Your pet’s eyes function in the same way that your own do and are made up of the same components including
- Cornea, the transparent outer covering of the eye
- Pupil, the circular membrane in the centre of the eye that lets light from the environment enter the eye
- Iris, the pigmented membrane that surrounds the pupil and contracts or expands to regulate the amount of light that can enter the eye
- Lens, a transparent structure that adjusts its shape as needed to focus
- Retina, a sensitive membrane that lines the interior surface of the eyeball. The retina receives the focused light impulses that have entered through the lens and then sends them to the brain,as visual information
- Optic nerve, this sends signals to the brain
Keeping eyes clean
Cleaning away any discharges or tear-staining from around the eye area may be necessary for your pet, especially if your pet is short-nosed (brachycephalic breed), has slightly protruding eyes, has light coloured fur that is prone to tear staining or has an eye infection or problem.
- Wash your hands so that you do not introduce any dirt or infection. Care should always be taken not to touch or contaminate the surface of the eye.
- We recommend that you use either a sterile solution of boiled and then cooled water on some cotton wool pads or pet eye wipes (available from most pet stores).
- Always wipe from the inner corner of the eye towards the back of the head or down and away from the eye, using a different side/piece of the cleaning pad each time you wipe.
- Make sure you always use a separate piece of cotton wool or eye wipe, for each eye to prevent cross-contamination if an infection is present.
- You may need to ‘soak’ any particularly stubborn eye gunk to make it easier to wipe away. Just gently hold your damp cotton wool pad or eye wipe onto the area.
- If there are just tiny bits of gunk/sleep at the corners of the eye – you can wash your hands and then just use a finger or your thumb to remove/wipe this away easily.
- If your pet is particularly hairy, you may need to trim some of the fur away from his or her eyes. Always do this carefully, using round ended scissors and if you are any doubt ask a groomer or vet nurse to do it for you.
- Do Not use anything in your pet’s eye that you wouldn’t put in your own eye and Never use a salt water solution in or near the eye!
Common Eye Problems
Although eye problems can occur in any species and breed, we tend to see them more commonly in the brachycephalic breeds and their crosses (flat faced, short nosed) such as Pugs, Bulldogs, French Bulldogs, Boston Terriers, Boxers, Persians and Exotic Shorthair cats. Their facial shape and sometimes protruding eyes tends to predispose them to more problems, so if you have one of these types of dog or cat make sure you check their eyes daily.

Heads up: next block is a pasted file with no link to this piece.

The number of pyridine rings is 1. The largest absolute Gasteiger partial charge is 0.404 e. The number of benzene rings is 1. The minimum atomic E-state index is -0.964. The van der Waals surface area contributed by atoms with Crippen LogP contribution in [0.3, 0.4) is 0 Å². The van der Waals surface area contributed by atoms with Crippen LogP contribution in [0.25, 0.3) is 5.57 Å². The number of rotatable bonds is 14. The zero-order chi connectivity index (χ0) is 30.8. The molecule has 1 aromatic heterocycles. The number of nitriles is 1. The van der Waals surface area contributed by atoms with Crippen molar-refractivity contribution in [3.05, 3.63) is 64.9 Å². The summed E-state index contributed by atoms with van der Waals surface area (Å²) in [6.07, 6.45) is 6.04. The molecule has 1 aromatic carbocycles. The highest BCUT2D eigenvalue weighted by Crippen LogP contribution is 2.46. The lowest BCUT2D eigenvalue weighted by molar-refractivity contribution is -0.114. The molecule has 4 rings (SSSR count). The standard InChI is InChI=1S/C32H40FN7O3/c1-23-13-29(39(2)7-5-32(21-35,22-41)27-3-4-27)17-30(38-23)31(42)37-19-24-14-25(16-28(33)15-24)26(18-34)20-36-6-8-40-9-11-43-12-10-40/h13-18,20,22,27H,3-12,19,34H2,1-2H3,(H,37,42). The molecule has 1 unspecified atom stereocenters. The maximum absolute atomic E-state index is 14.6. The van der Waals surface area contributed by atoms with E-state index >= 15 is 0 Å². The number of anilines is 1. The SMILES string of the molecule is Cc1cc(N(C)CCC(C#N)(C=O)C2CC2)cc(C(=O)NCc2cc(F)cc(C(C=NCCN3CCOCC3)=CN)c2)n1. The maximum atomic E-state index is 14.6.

Cataract: Opacity in the lens in the eye. Similar to humans, this problem can occur with old age, trauma or disease.
Cherry Eye: This looks like a small red, inflamed mass in the corner of one or both of the eyes. It is caused when the third eyelid/nictitating membrane of the eye does not attach properly, which leads to a prolapse and allowing the membrane to flip up and over. It can be quite common in young dogs and is occasionally seen in cats and some breeds of rabbits.
Conjunctivitis: This happens when the lining inside the eyelid becomes red, inflamed and very painful. It may be caused by a bacterial or viral infection, injury, allergic reaction or a foreign body in the eye or conjunctiva.
Dry Eye: This is also known as Keratoconjunctivitis Sicca and is caused by inadequate tear production, which may be initially be due to trauma or infection, Symptoms of dry eye include a thick, yellowish discharge and chronic infections because the lack of tears means that the eye is not able to flush away bacteria and particles such as dus and pollen.
Ectropion: A condition (usually inherited) where the eyelid rolls outwards; giving the impression of ‘droopy eyes’. This can cause the eyes to become very dry which can be very painful .
Entropion: A condition where the eyelid rolls inwards, which causes irritation to the eye and its surrounding tissues because the eyelashes and hair rub against the surface of the eye. This condition may be an inherited problem in some breeds.
Foreign Body: Occasionally foreign objects such as tiny pieces of grit, thorns or other plant substances may become lodged in the eye or the surrounding tissues, causing pain and irritation.